Friday, August 30, 2013

Hamba Gashle by Ian Hassall

This is the memoir of the author from the age of 3 to 22. He was born in England, but at the age of 4, his parents decided to move to Africa, a land of prosperity for whites at that time. Over the years, as our narrator grows up, he must come to grips with racial inequality and social injustice as he survives the divorce of his parents, the subsequent blending of step-families, fitting in with peers, and all the challenges of education, dating and finally college and finding his place in the world. By the end of this journey, opportunities for whites have diminished as more and more jobs are "Africanized," and he returns to England, a virtual stranger in the very place where he was born.

I found this story fascinating. Through simple diary format, the author is honest, at times brutally so, and he always considers both sides of the issues. "Hamba Gashle" means "chameleon" and also" take it easy," as he learned through the years to blend in and make peace with whatever changes occurred around him.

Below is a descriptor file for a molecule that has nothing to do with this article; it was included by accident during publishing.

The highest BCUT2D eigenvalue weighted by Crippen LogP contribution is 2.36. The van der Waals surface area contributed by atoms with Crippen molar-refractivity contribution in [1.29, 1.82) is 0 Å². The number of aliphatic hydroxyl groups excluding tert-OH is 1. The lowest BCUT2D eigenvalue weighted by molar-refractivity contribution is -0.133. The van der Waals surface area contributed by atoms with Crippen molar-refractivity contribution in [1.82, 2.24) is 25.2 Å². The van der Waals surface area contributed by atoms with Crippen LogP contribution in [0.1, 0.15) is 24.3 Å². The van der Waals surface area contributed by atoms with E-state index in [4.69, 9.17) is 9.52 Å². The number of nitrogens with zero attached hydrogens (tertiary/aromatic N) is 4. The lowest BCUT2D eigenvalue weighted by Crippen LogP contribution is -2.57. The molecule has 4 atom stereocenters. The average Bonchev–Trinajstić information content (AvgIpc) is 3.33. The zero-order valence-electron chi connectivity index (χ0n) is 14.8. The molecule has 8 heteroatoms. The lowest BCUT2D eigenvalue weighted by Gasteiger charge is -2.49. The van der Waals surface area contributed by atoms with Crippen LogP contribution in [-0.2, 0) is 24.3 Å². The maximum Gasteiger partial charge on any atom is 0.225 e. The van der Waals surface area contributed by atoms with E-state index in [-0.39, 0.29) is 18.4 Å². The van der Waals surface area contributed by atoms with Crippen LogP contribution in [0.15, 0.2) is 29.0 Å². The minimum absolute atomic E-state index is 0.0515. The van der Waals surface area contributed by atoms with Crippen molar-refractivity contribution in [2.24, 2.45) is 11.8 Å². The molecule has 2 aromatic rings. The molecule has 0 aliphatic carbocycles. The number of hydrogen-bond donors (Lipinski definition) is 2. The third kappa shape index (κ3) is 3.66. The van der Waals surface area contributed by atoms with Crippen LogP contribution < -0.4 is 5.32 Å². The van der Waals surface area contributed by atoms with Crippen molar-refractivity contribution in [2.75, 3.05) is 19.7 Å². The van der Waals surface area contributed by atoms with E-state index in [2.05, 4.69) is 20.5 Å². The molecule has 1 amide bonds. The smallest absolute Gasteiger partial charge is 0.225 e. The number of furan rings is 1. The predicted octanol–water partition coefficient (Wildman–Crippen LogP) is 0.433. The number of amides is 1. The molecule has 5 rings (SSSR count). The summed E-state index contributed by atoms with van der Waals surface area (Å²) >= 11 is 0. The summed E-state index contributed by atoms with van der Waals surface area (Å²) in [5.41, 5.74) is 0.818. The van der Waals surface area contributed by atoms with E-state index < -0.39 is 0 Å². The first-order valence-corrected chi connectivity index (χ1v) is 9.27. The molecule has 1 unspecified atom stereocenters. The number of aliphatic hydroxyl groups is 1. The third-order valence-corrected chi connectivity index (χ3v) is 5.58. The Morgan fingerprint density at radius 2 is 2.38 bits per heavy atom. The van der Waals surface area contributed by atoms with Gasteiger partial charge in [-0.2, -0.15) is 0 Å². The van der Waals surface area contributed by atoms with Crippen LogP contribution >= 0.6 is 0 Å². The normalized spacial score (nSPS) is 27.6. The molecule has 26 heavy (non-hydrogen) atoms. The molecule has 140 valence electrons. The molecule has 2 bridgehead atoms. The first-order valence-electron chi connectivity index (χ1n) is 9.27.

I would recommend this book to anyone who enjoys coming of age stories and also to anyone who enjoys learning about different cultures and exploring political philosophies.

I received a copy of this book free through Goodreads First Reads.

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